Environment groups in East Gippsland are imploring DELWP and its Minister to immediately apply more environmental considerations to its planned burns. The old hectare based burns have been acknowledged as financially costly, with minimal safety outcomes but significant ecological losses.
“If this is the new improved risk-based approach, then there is no difference to the old method. This region can’t afford to have another 115,000ha of habitat and wildlife put through more deliberate fire”, said Jill Redwood of Environment East Gippsland. “Why does Lisa Neville’s Department persist with this costly placebo?”
The government review of the 5% burn target showed that environmental impacts of planned burns are damaging the environment, while protection benefits are minimal.
“To add insult to this environment al injury, there is minimal useful outcomes for protecting life and property which was assessed as 13/48 for effectiveness (page 17 Appendix 4).
Just three examples of damaging planned burns are the Horseshoe Bend/Bald Hills burns in the Mitchell River NP, the Marlo Bushland Reserve and the Tubbut-Cameron Track burn.
“The Tubbut burn is through an area which escaped the 2014 fires and is now a refuge for that area’s wildlife”, said Jill Redwood. “There have been no surveys to document what survives there”.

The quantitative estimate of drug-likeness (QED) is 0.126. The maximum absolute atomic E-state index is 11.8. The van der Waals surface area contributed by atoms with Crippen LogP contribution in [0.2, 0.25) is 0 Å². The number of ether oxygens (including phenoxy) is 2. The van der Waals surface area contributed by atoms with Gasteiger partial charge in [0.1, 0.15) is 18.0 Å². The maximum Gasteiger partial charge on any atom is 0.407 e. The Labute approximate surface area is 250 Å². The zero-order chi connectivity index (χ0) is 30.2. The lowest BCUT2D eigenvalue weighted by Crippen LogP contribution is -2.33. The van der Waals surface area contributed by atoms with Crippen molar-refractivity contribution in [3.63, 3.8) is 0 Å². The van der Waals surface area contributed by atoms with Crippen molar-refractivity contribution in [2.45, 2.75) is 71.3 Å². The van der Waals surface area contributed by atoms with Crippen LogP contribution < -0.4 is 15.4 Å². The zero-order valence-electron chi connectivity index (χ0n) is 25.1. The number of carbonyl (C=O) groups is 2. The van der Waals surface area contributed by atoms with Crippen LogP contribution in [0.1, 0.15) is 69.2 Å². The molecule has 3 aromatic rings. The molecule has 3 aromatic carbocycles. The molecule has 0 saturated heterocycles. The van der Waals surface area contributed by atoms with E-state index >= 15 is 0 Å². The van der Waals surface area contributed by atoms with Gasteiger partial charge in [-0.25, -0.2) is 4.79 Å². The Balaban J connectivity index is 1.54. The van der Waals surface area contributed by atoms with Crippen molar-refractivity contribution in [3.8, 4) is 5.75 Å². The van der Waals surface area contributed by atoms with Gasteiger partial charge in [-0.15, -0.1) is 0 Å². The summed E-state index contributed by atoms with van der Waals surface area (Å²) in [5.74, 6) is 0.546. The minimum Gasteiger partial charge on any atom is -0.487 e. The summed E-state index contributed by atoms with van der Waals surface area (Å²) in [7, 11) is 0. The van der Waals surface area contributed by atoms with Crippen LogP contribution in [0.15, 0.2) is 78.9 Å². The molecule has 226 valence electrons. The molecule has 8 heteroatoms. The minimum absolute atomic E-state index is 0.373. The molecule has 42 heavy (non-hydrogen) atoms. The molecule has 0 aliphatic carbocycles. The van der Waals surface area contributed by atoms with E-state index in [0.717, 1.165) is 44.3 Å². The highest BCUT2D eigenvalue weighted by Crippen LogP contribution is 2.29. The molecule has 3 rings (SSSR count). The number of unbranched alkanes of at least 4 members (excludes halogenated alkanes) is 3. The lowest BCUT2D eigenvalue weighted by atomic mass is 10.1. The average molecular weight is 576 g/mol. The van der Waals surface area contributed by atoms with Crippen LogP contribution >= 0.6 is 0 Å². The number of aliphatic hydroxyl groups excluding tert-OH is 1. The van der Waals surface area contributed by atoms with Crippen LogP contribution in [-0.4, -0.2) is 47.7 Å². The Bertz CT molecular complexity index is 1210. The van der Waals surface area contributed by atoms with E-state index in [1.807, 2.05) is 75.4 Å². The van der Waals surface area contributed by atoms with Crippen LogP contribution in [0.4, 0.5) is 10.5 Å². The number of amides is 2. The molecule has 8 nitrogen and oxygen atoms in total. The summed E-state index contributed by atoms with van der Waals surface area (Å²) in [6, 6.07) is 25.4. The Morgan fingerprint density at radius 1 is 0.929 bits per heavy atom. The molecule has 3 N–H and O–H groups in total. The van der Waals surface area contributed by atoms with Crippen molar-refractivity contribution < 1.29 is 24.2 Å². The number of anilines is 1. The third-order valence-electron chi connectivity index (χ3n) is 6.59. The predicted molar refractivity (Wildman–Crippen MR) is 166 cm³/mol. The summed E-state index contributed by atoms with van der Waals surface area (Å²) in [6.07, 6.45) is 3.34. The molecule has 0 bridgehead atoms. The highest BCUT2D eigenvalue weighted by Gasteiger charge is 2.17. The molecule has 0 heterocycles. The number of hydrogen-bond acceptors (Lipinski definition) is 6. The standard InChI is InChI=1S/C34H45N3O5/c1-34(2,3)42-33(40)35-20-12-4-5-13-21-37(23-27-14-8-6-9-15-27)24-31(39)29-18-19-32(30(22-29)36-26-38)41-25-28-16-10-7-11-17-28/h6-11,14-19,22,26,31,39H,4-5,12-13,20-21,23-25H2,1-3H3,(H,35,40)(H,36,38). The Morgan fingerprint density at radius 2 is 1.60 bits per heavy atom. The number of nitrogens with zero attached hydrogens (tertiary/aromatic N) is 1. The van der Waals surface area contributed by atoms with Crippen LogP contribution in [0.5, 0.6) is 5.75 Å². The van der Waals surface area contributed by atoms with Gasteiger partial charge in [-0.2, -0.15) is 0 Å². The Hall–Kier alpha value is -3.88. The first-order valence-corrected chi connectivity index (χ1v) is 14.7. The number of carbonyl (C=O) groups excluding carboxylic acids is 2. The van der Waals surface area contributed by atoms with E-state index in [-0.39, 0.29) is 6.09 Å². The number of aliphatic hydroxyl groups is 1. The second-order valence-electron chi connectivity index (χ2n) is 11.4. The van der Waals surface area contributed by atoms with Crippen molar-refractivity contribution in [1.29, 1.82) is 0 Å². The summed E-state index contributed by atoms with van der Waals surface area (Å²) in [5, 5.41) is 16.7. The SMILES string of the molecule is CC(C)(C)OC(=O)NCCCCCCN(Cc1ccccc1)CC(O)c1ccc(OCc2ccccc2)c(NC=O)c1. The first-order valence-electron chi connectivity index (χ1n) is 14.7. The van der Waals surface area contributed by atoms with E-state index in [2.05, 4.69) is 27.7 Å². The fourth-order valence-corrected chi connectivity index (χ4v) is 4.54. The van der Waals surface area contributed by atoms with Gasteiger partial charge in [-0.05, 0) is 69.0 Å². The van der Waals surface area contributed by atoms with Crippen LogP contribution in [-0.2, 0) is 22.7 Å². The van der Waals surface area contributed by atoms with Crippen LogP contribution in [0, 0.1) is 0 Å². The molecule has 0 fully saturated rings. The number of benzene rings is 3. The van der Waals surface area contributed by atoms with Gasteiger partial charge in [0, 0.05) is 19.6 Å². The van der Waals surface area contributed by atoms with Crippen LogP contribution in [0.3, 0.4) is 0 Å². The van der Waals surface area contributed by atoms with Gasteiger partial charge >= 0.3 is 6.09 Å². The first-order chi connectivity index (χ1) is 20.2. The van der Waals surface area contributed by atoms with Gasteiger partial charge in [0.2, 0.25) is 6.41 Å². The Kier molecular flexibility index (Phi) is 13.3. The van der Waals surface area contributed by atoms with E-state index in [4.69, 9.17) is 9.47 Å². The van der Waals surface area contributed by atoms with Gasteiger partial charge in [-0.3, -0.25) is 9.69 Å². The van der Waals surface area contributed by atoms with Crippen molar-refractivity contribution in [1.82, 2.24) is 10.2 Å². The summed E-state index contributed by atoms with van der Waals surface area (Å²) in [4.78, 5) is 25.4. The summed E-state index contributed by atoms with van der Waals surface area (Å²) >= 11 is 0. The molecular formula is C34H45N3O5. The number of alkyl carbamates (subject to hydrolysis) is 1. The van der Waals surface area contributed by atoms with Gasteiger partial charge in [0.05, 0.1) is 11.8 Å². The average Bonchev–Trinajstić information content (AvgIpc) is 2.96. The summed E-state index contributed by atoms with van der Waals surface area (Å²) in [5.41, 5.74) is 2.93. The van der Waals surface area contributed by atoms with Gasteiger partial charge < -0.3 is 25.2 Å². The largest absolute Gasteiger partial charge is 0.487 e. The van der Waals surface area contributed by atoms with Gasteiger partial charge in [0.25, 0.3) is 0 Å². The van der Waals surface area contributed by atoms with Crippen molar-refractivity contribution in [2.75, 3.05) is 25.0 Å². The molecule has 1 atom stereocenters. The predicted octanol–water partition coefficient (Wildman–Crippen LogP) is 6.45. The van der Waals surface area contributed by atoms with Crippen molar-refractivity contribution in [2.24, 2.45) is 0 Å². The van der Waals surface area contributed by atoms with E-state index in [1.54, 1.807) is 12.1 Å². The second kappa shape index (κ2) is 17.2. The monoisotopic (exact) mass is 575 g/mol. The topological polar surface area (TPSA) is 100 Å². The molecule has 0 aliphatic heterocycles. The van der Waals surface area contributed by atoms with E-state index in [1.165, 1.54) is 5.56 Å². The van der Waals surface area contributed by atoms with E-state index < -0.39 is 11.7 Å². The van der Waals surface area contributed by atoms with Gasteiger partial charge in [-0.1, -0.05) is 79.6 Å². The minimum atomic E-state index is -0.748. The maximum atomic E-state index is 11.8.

“The Marlo Bushland Reserve is not a fire threat to the town but this significant swampland is home to a rich array of frogs, Golden Whistlers, Scrub Wrens, Rufus Fantails, Superb Blue Wrens, Wonga Pigeons, Whip Birds, Long-nosed Bandicoots, Southern Brown Bandicoots, possums and skinks. DELWP has also not carried out surveys to document any of these values it plans to burn”.
Robyn Grant from Gippsland Environment Group believes burning in national parks and reserves reduces their natural values.
“Mitchell River has a UNESCO listing for its biodiversity and habitat, which includes rainforests and threatened species like Dunnarts, Gliders, Quolls and forest owls. The states biodiversity data base is up to 20 years out of date and no recent surveys have been done in this area. They are burning blind.”
Deddick landowner Kevin Parker is appalled by the pre-burn destruction of trees by the department and is concerned that there is no consideration given to wildlife and biodiversity.
“Having driven down the Dellicknora road recently I was shocked at the extent of forest damage. Felling up to 1,000 trees onto the forest floor hardly seems like the first step in fuel reduction to me.
Observation from past planned fires indicates they promote growth of wattles, dogwood and burgan, a much denser supply of fuel than previously existed.”
“The 2009 Royal Commission stated the most effective protection of life and property is carried out within 100 metres of buildings; beyond this it is a waste of resources”, said Jill Redwood. “The lack of science and evidence being used by Lisa Neville’s Department is costing both the tax payer and our environment. It’s a costly way to provide the community with a false sense of security.”